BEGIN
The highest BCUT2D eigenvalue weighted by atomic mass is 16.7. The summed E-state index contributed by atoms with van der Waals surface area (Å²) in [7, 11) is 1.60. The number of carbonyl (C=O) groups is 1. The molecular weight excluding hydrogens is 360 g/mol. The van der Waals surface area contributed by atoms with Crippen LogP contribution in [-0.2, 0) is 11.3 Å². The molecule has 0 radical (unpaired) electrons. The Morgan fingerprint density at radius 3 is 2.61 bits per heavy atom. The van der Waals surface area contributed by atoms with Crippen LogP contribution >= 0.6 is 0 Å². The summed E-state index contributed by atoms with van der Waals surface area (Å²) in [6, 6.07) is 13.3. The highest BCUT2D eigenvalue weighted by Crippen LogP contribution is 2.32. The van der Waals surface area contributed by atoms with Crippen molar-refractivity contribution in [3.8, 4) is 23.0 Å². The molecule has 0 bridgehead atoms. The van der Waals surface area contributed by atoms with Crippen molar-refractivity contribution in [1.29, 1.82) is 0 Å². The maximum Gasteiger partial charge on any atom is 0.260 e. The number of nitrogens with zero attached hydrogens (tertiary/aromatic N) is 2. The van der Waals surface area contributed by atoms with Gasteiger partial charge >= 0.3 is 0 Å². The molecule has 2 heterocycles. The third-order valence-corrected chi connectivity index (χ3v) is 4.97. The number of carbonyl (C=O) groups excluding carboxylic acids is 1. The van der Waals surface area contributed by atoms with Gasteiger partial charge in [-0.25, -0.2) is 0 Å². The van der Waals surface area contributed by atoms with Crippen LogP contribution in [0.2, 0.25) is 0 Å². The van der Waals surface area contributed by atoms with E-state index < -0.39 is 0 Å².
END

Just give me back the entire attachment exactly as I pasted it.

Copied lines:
The highest BCUT2D eigenvalue weighted by atomic mass is 16.7. The summed E-state index contributed by atoms with van der Waals surface area (Å²) in [7, 11) is 1.60. The number of carbonyl (C=O) groups is 1. The molecular weight excluding hydrogens is 360 g/mol. The van der Waals surface area contributed by atoms with Crippen LogP contribution in [-0.2, 0) is 11.3 Å². The molecule has 0 radical (unpaired) electrons. The Morgan fingerprint density at radius 3 is 2.61 bits per heavy atom. The van der Waals surface area contributed by atoms with Crippen LogP contribution >= 0.6 is 0 Å². The summed E-state index contributed by atoms with van der Waals surface area (Å²) in [6, 6.07) is 13.3. The highest BCUT2D eigenvalue weighted by Crippen LogP contribution is 2.32. The van der Waals surface area contributed by atoms with Crippen molar-refractivity contribution in [3.8, 4) is 23.0 Å². The molecule has 0 bridgehead atoms. The van der Waals surface area contributed by atoms with Crippen molar-refractivity contribution in [1.29, 1.82) is 0 Å². The maximum Gasteiger partial charge on any atom is 0.260 e. The number of nitrogens with zero attached hydrogens (tertiary/aromatic N) is 2. The van der Waals surface area contributed by atoms with Gasteiger partial charge >= 0.3 is 0 Å². The molecule has 2 heterocycles. The third-order valence-corrected chi connectivity index (χ3v) is 4.97. The number of carbonyl (C=O) groups excluding carboxylic acids is 1. The van der Waals surface area contributed by atoms with Gasteiger partial charge in [-0.25, -0.2) is 0 Å². The van der Waals surface area contributed by atoms with Crippen LogP contribution in [0.2, 0.25) is 0 Å². The van der Waals surface area contributed by atoms with E-state index < -0.39 is 0 Å².